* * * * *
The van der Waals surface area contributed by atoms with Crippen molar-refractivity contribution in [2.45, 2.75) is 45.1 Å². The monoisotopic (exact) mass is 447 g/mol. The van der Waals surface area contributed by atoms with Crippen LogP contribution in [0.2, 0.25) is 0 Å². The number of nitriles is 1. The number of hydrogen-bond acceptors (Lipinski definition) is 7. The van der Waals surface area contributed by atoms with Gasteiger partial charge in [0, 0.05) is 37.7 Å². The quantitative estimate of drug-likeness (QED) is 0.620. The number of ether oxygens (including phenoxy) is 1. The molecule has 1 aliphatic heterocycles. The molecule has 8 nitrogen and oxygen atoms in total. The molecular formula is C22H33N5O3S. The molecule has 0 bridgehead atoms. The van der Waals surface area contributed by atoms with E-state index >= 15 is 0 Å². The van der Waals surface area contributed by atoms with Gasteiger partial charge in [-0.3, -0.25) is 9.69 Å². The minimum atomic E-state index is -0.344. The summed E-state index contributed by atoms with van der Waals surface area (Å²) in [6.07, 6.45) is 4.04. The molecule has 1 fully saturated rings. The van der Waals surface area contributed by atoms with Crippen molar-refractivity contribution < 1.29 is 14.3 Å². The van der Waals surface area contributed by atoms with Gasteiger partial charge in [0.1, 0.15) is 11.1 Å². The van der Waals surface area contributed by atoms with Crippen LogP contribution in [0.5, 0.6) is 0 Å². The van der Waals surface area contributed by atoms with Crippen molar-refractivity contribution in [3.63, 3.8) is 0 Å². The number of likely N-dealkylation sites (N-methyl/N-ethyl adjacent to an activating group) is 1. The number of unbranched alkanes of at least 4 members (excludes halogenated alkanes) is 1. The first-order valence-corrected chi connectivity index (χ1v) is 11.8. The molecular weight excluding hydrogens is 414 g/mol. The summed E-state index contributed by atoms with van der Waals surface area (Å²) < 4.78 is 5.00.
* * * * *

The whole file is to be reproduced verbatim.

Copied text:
The van der Waals surface area contributed by atoms with Crippen molar-refractivity contribution in [2.45, 2.75) is 45.1 Å². The monoisotopic (exact) mass is 447 g/mol. The van der Waals surface area contributed by atoms with Crippen LogP contribution in [0.2, 0.25) is 0 Å². The number of nitriles is 1. The number of hydrogen-bond acceptors (Lipinski definition) is 7. The van der Waals surface area contributed by atoms with Gasteiger partial charge in [0, 0.05) is 37.7 Å². The quantitative estimate of drug-likeness (QED) is 0.620. The number of ether oxygens (including phenoxy) is 1. The molecule has 1 aliphatic heterocycles. The molecule has 8 nitrogen and oxygen atoms in total. The molecular formula is C22H33N5O3S. The molecule has 0 bridgehead atoms. The van der Waals surface area contributed by atoms with E-state index >= 15 is 0 Å². The van der Waals surface area contributed by atoms with Gasteiger partial charge in [-0.3, -0.25) is 9.69 Å². The minimum atomic E-state index is -0.344. The summed E-state index contributed by atoms with van der Waals surface area (Å²) in [6.07, 6.45) is 4.04. The molecule has 1 fully saturated rings. The van der Waals surface area contributed by atoms with Crippen molar-refractivity contribution < 1.29 is 14.3 Å². The van der Waals surface area contributed by atoms with Gasteiger partial charge in [0.1, 0.15) is 11.1 Å². The van der Waals surface area contributed by atoms with Crippen LogP contribution in [0.5, 0.6) is 0 Å². The van der Waals surface area contributed by atoms with Crippen molar-refractivity contribution in [3.63, 3.8) is 0 Å². The number of likely N-dealkylation sites (N-methyl/N-ethyl adjacent to an activating group) is 1. The number of unbranched alkanes of at least 4 members (excludes halogenated alkanes) is 1. The first-order valence-corrected chi connectivity index (χ1v) is 11.8. The molecular weight excluding hydrogens is 414 g/mol. The summed E-state index contributed by atoms with van der Waals surface area (Å²) < 4.78 is 5.00.